A new study has revealed that almost half (47%) of UK IT directors would ‘definitely’ be willing to pay a ransom fee to hackers who stole their company data, rather than report a breach to the authorities and pay a larger penalty under the EU General Data Protection Regulation (GDPR).
The research, commissioned by Sophos, show a further 30% of UK IT leaders said they would ‘possibly’ consider paying the criminals’ ransom if it was lower than the possible penalty for a breach. Only one in five (18%) respondents completely ruled out paying off their attackers.
Small businesses were least likely to consider paying a ransomware demand
● More than half (54%) of IT directors at UK companies with fewer than 250 employees ruled out paying their attackers
● Just 11% of directors at companies with 500 – 750 employees said they would opt for this approach
UK IT directors are significantly more likely to pay than their counterparts in other Western European countries
● Of the five European countries studied, Irish IT directors were the least likely to pay. Just 19% said they’d ‘definitely’ be willing pay a ransom over a larger fine
● IT directors in France, Belgium and the Netherlands were also less likely to pay a ransom. 33% of respondents in France, 24% of those in Belgium and 38% of IT directors from the Netherlands said they’d ‘definitely’ be willing to pay
UK IT directors are the most confident that they are compliant with GDPR
● The research also showed that 46% of UK IT directors were confident that their organisations are fully compliant with GDPR rules
● This is more than the number of IT directors in the Netherlands (44%), France (37%), the Republic of Ireland (35%) and Belgium (30%) who were confident their organisations were fully compliant
● Just 13% of UK IT directors said they had tools in place to prove compliance in the event of a breach. Organisations in the Netherlands (27%), France (24%) and Belgium (20%) said they were slightly better prepared in this regard
Cloud services are a popular option for managing risk in data protection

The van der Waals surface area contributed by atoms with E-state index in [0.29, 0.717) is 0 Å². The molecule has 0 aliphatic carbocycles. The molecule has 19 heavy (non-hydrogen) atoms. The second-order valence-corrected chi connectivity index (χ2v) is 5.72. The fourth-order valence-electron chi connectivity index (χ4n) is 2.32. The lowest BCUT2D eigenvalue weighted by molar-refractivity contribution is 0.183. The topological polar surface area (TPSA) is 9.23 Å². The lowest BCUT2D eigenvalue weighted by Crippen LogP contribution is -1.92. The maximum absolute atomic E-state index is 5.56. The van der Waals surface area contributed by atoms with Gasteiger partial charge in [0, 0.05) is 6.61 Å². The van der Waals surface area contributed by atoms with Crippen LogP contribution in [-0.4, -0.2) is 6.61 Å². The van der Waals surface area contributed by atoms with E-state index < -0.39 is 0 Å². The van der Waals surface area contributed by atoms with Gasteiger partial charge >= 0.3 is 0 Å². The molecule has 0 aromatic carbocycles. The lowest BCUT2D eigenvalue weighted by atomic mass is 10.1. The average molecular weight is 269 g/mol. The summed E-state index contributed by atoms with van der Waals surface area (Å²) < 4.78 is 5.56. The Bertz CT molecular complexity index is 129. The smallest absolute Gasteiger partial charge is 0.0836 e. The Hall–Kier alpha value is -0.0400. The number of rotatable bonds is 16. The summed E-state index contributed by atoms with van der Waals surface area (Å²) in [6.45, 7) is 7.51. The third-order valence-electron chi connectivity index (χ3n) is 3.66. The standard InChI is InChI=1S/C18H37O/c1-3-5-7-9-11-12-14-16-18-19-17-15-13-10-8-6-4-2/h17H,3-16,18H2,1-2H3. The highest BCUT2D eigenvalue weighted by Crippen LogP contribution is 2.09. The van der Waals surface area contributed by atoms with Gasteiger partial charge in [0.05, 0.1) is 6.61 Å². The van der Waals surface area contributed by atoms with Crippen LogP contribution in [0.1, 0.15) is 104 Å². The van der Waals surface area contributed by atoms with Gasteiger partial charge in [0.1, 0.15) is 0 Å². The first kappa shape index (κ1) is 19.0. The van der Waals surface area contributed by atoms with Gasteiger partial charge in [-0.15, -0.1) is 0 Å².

● 67% of UK IT directors said they had increased their use of cloud computing as a direct result of GDPR
Adam Bradley, UK managing director at Sophos, said: “It is concerning to learn that so many UK IT leaders misunderstand the threat and consequences of even a minor data breach. Companies that pay a ransom might regain access to their data, but it’s far from guaranteed and a false economy if they do it to avoid a penalty. They still need to report the breach to the authorities and would face a significantly larger fine if they don’t report it promptly.”
‘It is surprising that large companies appear to be those most likely to pay a ransom. It is a mistake for companies of any size to trust hackers, or to expect that they’ll simply hand the data back. Our advice? Don’t pay the ransom, do tell the authorities promptly and make sure you take steps to minimise the chances of falling victim again.
“The best way to avoid paying is to stay one step ahead of the cybercriminals. Hackers tend to rely on phishing emails, unpatched software and remote access portals to gain access, so make sure your systems and people are able to spot the signs of attacks. Patch early and patch often, and secure remote access points with proper passwords and multi-factor authentication.”
Sapio Research interviewed 906 IT directors and managers about their experiences of cybercrime and approaches to cyber security. The interviews were conducted online, primarily with IT decision makers working in companies with between 240 and 750 employees in Belgium, France, Ireland, Netherlands, UK and the Republic of Ireland.